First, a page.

Envisioning Smarter Power Futures: UK Smart Grid Scenarios

Dr Peter Connor, University of Exeter,
Tom Watson, University of Westminster,
Nazmiye Balta-Ozkan, University of Westminster,
Colin Axon, Brunel University,
Lorraine Whitmarsh, Cardiff University,
Alexa Spence, University of Nottingham

We present a set of socio-technical scenarios for the development of smart grids (SG) in the UK. Our scenarios examine markets and the role of new actors, consumer choices and perceptions, the importance and uses of data and information, policy drivers and barriers, investment decisions, and technological solutions for network assets. Our interdisciplinary programme integrated strong multi-stage stakeholder consultation.

The UK offers an interesting test bed for smarter electricity networks in terms of policy, markets, regulation, and technology deployment. Heat and transport are expected to decarbonise through electrification, perhaps doubling demand to 2050; growth in renewable energy may improve security of supply yet introduce substantial intermittent capacity. It is unclear whether these drivers for smartness will be greater than the barriers, and the UK’s broken value chain may be a particular problem. The current network will need to become smarter, but at what rate? How can stakeholders be efficiently incentivised, and how can consumers share in the benefits?


Our interdisciplinary programme identified:

·     critical steps, interdependencies and contingencies in SG  development and their implications;

·     barriers and incentives to SG development as regards differences in fuel supply, geography, governance of investment and market access, investment complexity, environmental concerns and consumer values;

·     potential spatial variation in deployment.


This informed the development of four socio-technical scenarios for UK SG deployment to 2050, briefly characterised as:

·     Minimum smart

o    Substantial flexible generation and interconnection means SG are less necessary.

o    Consumers remain passive and eschew DSM.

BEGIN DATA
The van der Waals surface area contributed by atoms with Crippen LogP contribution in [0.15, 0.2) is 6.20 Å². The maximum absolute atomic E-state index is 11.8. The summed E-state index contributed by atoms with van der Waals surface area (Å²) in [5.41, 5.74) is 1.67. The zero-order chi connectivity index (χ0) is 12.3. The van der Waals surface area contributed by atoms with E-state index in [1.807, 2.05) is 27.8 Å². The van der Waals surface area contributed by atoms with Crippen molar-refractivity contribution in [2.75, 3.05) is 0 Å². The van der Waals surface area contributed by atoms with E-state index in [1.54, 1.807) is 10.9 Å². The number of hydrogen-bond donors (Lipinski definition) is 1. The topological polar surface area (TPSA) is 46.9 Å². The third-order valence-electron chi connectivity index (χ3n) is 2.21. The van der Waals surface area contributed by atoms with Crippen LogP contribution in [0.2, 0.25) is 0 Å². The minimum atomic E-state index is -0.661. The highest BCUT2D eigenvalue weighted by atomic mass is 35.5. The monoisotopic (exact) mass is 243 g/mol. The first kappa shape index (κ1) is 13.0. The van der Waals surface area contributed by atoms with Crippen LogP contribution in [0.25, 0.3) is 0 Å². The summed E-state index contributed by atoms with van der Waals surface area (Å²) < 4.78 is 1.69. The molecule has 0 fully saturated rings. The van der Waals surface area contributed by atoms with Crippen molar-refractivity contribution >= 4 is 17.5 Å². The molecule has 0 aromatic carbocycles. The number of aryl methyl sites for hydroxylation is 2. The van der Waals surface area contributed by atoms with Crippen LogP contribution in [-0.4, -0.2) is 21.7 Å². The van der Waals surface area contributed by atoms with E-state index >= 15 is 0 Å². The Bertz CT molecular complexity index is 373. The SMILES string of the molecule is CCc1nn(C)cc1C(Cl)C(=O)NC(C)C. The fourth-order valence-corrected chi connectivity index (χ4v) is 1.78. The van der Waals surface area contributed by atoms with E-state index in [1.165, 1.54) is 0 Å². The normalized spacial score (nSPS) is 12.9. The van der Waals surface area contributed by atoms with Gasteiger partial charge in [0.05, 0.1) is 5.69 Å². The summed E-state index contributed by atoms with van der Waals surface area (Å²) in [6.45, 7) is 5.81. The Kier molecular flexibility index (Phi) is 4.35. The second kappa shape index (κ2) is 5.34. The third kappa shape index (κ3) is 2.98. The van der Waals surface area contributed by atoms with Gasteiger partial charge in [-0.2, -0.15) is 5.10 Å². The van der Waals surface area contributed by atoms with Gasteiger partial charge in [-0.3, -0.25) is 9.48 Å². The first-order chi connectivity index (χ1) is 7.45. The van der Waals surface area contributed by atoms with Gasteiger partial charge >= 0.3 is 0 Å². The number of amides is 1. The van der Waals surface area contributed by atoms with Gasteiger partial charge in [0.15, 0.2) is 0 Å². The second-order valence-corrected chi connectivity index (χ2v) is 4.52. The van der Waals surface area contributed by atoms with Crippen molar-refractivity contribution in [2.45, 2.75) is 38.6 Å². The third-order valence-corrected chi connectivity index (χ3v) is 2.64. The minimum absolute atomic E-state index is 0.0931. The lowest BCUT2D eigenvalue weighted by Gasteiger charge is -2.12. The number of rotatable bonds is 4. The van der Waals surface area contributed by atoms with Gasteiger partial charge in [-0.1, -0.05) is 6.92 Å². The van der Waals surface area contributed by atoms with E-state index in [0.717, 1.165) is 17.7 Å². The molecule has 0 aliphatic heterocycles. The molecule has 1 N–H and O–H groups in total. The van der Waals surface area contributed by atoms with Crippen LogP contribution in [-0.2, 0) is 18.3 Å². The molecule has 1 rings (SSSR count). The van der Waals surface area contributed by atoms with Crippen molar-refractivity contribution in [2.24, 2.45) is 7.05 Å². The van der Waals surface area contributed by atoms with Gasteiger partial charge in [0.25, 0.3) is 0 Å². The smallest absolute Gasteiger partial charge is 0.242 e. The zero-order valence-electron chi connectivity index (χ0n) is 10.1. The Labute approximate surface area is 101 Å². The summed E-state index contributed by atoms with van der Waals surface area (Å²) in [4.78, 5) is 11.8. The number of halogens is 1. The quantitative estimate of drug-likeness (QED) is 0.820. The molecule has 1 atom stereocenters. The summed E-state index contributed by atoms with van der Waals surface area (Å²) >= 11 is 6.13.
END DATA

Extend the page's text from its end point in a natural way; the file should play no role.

o    Networks become smarter only as essential.

o    Substantial barriers remain to market reform and new market entrants

o    International permits and interconnectors are used to meet climate targets.

o    Energy prices keep rising


·     Groundswell

o    Strong consumer interest in home energy efficiency and renewable energy.

o    Communities adopt distributed generation, some moving away from grid reliance.

o    New market entrants in energy supply, aggregation, and energy services.

o    Few policy interventions, with policy largely playing catch-up with public attitudes.


·     Smart Power Sector

o    Passive consumers are largely resistant to DSM.

o    High volumes of renewable energy sources.

o    Network operators engage with innovation.

o    The supply industry deploys smart technologies and techniques.

o    Grid-scale energy storage and interconnectors essential to supply side.


·     Smart 2050

o    Strong commitment to renewable energy policy and associated infrastructure.

o    Competitive capital available.

o    Consumers actively engage.

o    DNOs develop widespread active network management techniques and technologies.


Smart grids may offer benefits in terms of differentiated tariffs based on use profiles, enabling more efficient use of energy infrastructure, and more effective integration of large amounts of intermittent and distributed renewables. All of these are important factors for UK energy and climate change policy goals. We show that scenarios with a wide range of degree of smartness are plausible. This raises issues for policy and research to address the long-term issues around risk, innovation and investment, as well as equity of the benefits for consumers and the power industry.



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